That leaves you with around 17 blogs to plan out, which, you must remember, should be drawn from a wide and varied subject range. Obviously, the exact nature of your subjects will depend upon the products or services you offer, but they should include articles about your company, what you can offer, new product lines or services and changes to your business, for example.
If you really are stuck for things to write about in your blog, then you could perhaps ask your staff to contribute, or even your friends and family and, if all else fails, you can always have a chat with one of the team at GrowTraffic; we love coming up with new ideas and can very quickly give you all the guidance you need.
Keeping Your Finger On The Pulse
In terms of responding to current events in your blog posts, then keeping your finger on the pulse of your business sector, whether that be through trade publications, networking events, group membership or newsletters, ensures that you will be one of the first to hear about new developments or events; after all, you want your blog to be at the vanguard, not discussing ideas that everyone else stopped talking about 3 months ago.
One of the easiest ways of getting inspiration for your blog or learning about current affairs is to do a simple Google search for news in your industry and comment upon or respond to related articles. Another option is to have a look in your social media feeds, Twitter and Facebook are particularly good for this, and see what everyone else is talking about and what issues are at the forefront in your business sector. This will ensure that your blog is always fresh and relevant and may even become fuel for those ‘water cooler’ moments.
An Example from GrowTraffic’s Own Caseload
Here, I’d like to give you an example from GrowTraffic’s own customer base, to illustrate the point that blogs should be interesting and varied. GrowTraffic had a client who operated in a very exclusive niche market, selling specific medical instruments to a small and limited customer base. The company wanted to expand their range of products and thus their customer base and so, very wisely, decided that a regular blog on their website would help them to achieve this.
Unfortunately, the blog that they began writing focussed solely on the medical products that they sold, often requiring a high level of prior knowledge to even understand what was being discussed, and thus was only achieving a very small readership. GrowTraffic pointed out to them that their blog was not being read because it was boring and difficult to follow, as it concentrated on a very restricted subject range that only they really understood.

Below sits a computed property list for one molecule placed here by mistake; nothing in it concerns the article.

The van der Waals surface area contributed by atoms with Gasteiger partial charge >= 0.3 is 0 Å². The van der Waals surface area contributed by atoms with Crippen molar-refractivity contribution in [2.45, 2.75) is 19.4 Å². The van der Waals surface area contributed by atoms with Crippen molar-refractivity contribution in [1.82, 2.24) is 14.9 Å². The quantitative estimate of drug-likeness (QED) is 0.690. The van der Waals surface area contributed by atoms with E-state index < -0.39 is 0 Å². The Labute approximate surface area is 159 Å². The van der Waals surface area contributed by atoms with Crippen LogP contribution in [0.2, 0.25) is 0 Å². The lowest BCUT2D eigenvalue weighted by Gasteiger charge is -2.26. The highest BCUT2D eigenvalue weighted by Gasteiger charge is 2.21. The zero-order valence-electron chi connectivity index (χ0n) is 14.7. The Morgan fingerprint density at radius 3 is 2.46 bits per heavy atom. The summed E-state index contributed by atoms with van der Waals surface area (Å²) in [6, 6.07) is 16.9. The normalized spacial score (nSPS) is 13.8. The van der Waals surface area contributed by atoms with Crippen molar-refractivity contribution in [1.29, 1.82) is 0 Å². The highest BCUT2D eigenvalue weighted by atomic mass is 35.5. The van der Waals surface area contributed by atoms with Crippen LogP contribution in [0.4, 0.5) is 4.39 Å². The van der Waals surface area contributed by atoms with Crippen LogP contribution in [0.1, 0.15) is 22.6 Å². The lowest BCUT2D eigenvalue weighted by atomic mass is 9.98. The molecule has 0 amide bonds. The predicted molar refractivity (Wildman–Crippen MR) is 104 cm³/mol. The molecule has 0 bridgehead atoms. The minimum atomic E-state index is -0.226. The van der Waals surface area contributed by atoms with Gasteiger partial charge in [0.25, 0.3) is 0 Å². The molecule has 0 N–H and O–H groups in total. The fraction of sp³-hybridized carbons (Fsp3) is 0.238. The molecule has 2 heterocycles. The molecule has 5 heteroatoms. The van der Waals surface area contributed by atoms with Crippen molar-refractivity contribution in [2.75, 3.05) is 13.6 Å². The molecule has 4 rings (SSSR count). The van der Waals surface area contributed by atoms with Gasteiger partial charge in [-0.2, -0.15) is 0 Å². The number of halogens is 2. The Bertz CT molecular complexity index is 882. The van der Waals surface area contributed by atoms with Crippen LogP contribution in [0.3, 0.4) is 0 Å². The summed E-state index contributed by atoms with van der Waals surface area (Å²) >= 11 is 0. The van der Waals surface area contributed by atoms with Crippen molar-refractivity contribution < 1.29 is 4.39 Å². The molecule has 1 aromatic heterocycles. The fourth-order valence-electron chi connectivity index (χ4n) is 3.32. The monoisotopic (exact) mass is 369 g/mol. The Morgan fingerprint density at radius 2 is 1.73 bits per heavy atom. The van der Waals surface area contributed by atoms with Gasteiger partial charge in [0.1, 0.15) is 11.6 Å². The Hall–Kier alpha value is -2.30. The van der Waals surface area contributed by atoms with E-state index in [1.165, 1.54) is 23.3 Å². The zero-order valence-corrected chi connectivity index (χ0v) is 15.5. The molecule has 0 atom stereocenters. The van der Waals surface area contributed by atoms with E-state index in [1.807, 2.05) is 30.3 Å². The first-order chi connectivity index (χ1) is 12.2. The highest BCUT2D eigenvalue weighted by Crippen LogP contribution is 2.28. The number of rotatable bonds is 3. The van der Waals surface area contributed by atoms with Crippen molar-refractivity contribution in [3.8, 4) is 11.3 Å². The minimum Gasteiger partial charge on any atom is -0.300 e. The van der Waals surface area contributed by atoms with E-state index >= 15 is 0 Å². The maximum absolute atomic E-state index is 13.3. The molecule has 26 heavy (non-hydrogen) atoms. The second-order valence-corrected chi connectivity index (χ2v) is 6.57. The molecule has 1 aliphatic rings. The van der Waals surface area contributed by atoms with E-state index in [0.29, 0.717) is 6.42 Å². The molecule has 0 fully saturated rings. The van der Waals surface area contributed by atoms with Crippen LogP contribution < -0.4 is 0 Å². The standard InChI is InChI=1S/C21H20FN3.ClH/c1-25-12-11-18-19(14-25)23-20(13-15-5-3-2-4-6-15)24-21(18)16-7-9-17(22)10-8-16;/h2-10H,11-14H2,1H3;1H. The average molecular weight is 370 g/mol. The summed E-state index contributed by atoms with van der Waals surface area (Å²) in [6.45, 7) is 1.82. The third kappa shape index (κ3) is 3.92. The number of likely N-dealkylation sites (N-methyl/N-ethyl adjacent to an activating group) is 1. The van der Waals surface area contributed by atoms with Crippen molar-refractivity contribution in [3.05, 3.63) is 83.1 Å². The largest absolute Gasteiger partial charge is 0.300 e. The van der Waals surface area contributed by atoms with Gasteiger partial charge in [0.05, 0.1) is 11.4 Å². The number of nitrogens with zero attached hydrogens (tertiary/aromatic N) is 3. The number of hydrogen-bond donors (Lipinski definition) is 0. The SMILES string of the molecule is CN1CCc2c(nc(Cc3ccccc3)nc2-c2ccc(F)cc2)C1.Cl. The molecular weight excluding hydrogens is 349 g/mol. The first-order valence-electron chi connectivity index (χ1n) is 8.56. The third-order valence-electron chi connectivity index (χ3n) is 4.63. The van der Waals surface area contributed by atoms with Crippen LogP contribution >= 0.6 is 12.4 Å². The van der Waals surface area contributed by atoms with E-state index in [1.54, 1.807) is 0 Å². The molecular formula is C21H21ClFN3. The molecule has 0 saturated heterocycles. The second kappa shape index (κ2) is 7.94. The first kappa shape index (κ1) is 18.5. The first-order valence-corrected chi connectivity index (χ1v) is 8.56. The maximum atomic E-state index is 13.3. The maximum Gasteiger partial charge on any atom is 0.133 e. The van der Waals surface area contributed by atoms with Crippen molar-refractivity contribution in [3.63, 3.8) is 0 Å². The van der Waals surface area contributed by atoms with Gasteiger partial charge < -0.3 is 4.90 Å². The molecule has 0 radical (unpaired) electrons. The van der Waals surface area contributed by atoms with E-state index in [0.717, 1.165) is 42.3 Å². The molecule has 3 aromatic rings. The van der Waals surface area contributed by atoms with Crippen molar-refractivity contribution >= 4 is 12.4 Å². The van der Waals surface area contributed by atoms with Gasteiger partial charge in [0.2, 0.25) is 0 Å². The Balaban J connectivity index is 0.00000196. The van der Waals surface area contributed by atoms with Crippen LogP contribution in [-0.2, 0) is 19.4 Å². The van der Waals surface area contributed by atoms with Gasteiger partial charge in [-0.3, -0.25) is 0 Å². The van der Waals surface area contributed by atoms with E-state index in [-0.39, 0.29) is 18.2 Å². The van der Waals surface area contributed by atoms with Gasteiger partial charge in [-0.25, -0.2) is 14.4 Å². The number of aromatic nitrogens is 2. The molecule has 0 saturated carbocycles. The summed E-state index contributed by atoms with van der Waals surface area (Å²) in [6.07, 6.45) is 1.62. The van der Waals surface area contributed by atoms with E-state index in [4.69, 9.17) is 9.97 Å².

With GrowTraffic’s help and advice, this company opened up their blog to embrace the wider healthcare sector, including, for example, news articles about the NHS and healthcare sector, government spending on health and recently published research relevant to their products.
As a result, their readership and social media following increased considerably and the company began growing their customer base and creating a formidable online presence.
Blogging for Links
One other massive benefit of opening up your blog to a wider subject range is the fact that it can be a great tool to help your website gain more backlinks and thus improve your link profile. Now, I must inject a word of warning here; blogging has, in the past, been misused as a way of gaining backlinks and, as we have discussed in previous blogs, certain search engines are wary of the technique. The only sure fire way of staying out of the danger zone here is to make sure that your blog posts are genuine and relevant.
By genuine and relevant, I mean that publishing a gratuitous blog post about another company’s product or service that is completely unrelated to your own, simply in order to get a link to or from their site to yours, will probably do you more harm than good. At the very least, it’s risky, so I would advise avoiding it altogether.
Instead, reviewing products or companies that have a direct correlation to your business, inviting guest bloggers from your own business sector or discussing other websites pertinent to your company is good; great even. Forging genuine relationships and networks between your site and others in your industry is beneficial on so many levels and, if you then get a link or two out of it in return, all the better. Remember though, it must be genuine and it must be relevant.
Ultimately, a good blog can be incredibly beneficial to your business and its online presence but it needs to be done right; by that, it needs to be interesting and exciting enough to entice readers in and encourage them to share it in return.
Your blog needs to stand out above the millions of other blogs that are out there and, so, you need to find a way to make it unique; you may do this with humour, or by finding your niche market, or even by using hilarious pictures of dogs in strange and unnatural poses to illustrate your posts!
By putting a lot of thought into your blog in advance and by planning out your blog according to annual events, you will not only ensure that your blog is a reflection of your company but you will also draw people in, assure them that your company understands them and encourage loyalty to your brand in return. It’s difficult to do this with any other marketing tool so, if you want to grow your business and reach out to new audiences, you’d best get blogging!
In the second installment of this blog, we will give you some more practical tips to help you plan out your yearly blog posts, so please tune in again tomorrow to get your Free Guide to Planning Out Your Blogs.
Please Get In Touch
If you’d like to know more about successful blogging, or even if you would just like to pick our brains or leave us a comment, then please get in touch with us in whatever way is best for you. You can call us on 07411 420 740 or 07455 138 803, you can email us at firstname.lastname@example.org, you can leave us a comment on the form below or you can fill out the contact form on the website.
Thanks for reading and we look forward to hearing your feedback.